To make rice from butternut squash, you will need to start with peeled and cubed butternut squash pieces. You can either peel and chop your own butternut squash or buy it already peeled and chopped from the store!
Microwave the butternut squash cubes for 5 minutes to soften (or you can add them to a steamer basket on the stove and steam for 5-7 minutes).
Once softened, add about ½ of the butternut squash cubes to a large food processor. Pulse the squash until it resembles rice.
Remove the butternut squash rice from the food processor and repeat with the rest of the butternut squash.
Store in a glass storage container in the fridge for up to 4 days or freeze for up to 2 months in a well- sealed freezer safe bag (with all the air removed).
How do you make butternut squash risotto?
Step 1: Peel and cube the butternut squash
Step 2: Microwave the butternut squash cubes and process in the food processor until it resembles rice (see steps above).
Step 3: Heat a large skillet over medium heat. Add the butternut squash, vegetable broth, chopped sage leaves and salt to the skillet and cook covered, about 6 minutes.
Step 4: After about 6 minutes of cooking, add 1 cup of vegetable broth and stir well. Cover and cook about 5 more minutes.
Step 5: Turn off the stove and stir the butternut squash risotto well. Leave uncovered, allow to sit for 2-3 minutes to allow excess liquid to evaporate, stir occasionally.
How to cut sage leaves:
- Step 1: Wash and dry the sage leaves.
- Step 2: Stack the sage leaves on top of each other.
- Step 3: Roll the sage leaves into a tight cylinder shape.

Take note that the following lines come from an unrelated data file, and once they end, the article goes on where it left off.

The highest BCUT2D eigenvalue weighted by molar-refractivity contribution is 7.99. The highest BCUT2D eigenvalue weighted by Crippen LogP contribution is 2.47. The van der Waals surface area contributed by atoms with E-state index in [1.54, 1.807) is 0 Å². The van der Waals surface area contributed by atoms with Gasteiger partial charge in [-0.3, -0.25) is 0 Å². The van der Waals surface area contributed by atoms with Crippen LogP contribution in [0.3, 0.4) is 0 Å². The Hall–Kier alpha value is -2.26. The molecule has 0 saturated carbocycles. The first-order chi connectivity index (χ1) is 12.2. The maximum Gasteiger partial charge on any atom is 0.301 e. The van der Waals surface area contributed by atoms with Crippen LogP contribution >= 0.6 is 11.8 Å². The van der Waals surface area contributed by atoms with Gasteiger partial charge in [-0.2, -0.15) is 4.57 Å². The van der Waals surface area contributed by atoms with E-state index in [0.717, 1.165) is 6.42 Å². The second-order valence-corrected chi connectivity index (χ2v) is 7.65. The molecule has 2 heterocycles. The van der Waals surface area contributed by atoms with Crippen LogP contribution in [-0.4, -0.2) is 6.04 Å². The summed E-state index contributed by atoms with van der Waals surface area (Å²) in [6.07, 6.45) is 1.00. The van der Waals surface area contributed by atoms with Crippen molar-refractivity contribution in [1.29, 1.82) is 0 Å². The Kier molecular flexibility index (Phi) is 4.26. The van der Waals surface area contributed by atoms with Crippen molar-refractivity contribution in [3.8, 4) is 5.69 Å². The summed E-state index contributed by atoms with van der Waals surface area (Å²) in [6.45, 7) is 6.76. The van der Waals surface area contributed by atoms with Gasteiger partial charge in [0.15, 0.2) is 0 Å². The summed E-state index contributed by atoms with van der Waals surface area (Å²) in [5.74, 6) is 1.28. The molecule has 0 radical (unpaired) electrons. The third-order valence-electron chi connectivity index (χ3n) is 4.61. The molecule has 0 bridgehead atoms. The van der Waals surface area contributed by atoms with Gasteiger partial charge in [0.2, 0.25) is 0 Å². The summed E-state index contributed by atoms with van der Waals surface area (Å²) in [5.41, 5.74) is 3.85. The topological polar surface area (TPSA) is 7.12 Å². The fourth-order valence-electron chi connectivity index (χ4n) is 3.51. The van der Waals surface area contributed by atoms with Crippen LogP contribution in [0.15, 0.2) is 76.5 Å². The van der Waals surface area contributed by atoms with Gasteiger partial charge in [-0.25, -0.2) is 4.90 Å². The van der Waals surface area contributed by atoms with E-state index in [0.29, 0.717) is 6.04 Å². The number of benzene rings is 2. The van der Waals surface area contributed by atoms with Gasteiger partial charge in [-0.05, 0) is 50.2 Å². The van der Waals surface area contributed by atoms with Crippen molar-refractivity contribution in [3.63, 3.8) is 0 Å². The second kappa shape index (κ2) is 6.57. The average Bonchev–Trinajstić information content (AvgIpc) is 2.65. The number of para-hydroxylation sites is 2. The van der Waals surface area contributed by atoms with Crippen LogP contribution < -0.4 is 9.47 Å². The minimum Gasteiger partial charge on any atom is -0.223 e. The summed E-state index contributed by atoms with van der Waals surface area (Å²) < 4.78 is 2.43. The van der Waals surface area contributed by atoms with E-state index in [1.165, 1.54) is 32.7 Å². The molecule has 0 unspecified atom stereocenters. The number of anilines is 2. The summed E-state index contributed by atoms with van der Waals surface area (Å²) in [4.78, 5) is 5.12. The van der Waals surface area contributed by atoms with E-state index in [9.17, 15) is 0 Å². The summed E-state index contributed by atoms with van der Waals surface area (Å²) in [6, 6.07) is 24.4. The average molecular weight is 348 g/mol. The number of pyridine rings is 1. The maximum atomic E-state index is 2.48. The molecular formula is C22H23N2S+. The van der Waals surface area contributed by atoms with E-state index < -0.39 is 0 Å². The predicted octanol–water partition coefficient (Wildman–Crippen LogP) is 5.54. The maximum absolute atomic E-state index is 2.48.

- Step 4: Holding the cylinder shape tightly, cut thin strips, creating little ribbons of sage.
- Step 5: Finely chop the ribbons running your knife over the ribbons from left to right.
What to serve along side:
Can you prepare butternut squash risotto in advance?
Yes! This dish actually is great in the fridge for up to 4 days after cooking. Simply reheat in a large skillet. You may want to add 1-2 tablespoons of water if you find the water evaporates off when cooking during reheating.
You can also prepare the butternut squash rice in advance and store that in a tightly sealed container in the fridge for up to 4 days.
Can you freeze this recipe?
You can freeze the butternut squash rice before making it into risotto but I would not advice freezing the risotto as the texture will likely change when defrosting.
Butternut squash: You can also use peeled delicata squash in place of butternut squash.
Fresh Sage Leaves: You can also use dried rubbed sage. You will need about ½ tsp of dried rubbed sage.
Vegetable broth: Chicken broth can be used in place of vegetable broth for a non-vegan version. The broth is important to the flavor of the dish so don’t skip it!
If you love butternut squash, you have to try:
- Creamy Garlic Butternut Squash Noodles
- Curried Butternut Squash Soup (Slow Cooker)
- Butternut Squash Protein Cookies
- Roasted Delicata Squash with Maple Tahini Dressing
What you will need to make this risotto:
Grain free Butternut Squash Risotto
Guided Recipe Video
- Peel and cube your butternut squash.
- Place the butternut squash cubes in a bowl and microwave on high for 6 minutes (or steam on the stove for about 10 minutes).
- Add the slightly softened squash to the food processor and pulse until the butternut squash resembles rice.
- Add 1 cup organic vegetable broth and chopped sage leaves to the butternut squash in a large skillet over medium heat. Cook covered for about 6 minutes.
- Stir well and add another 1 cup of vegetable broth.
- Cook 5 minutes. Remove the lid and let remaining liquid evaporate.
- Serve hot!
- Butternut squash: You can also use peeled delicata squash in place of butternut squash.
- Fresh Sage Leaves: You can also use dried rubbed sage. You will need about ½ tsp of dried rubbed sage.
- Vegetable broth: Chicken broth can be used in place of vegetable broth for a non-vegan version. The broth is important to the flavor of the dish so don’t skip it!
Update Notes: This recipe was originally posted in January of 2016, but was published again in February 2020 to include step by step directions, recipe notes and new photos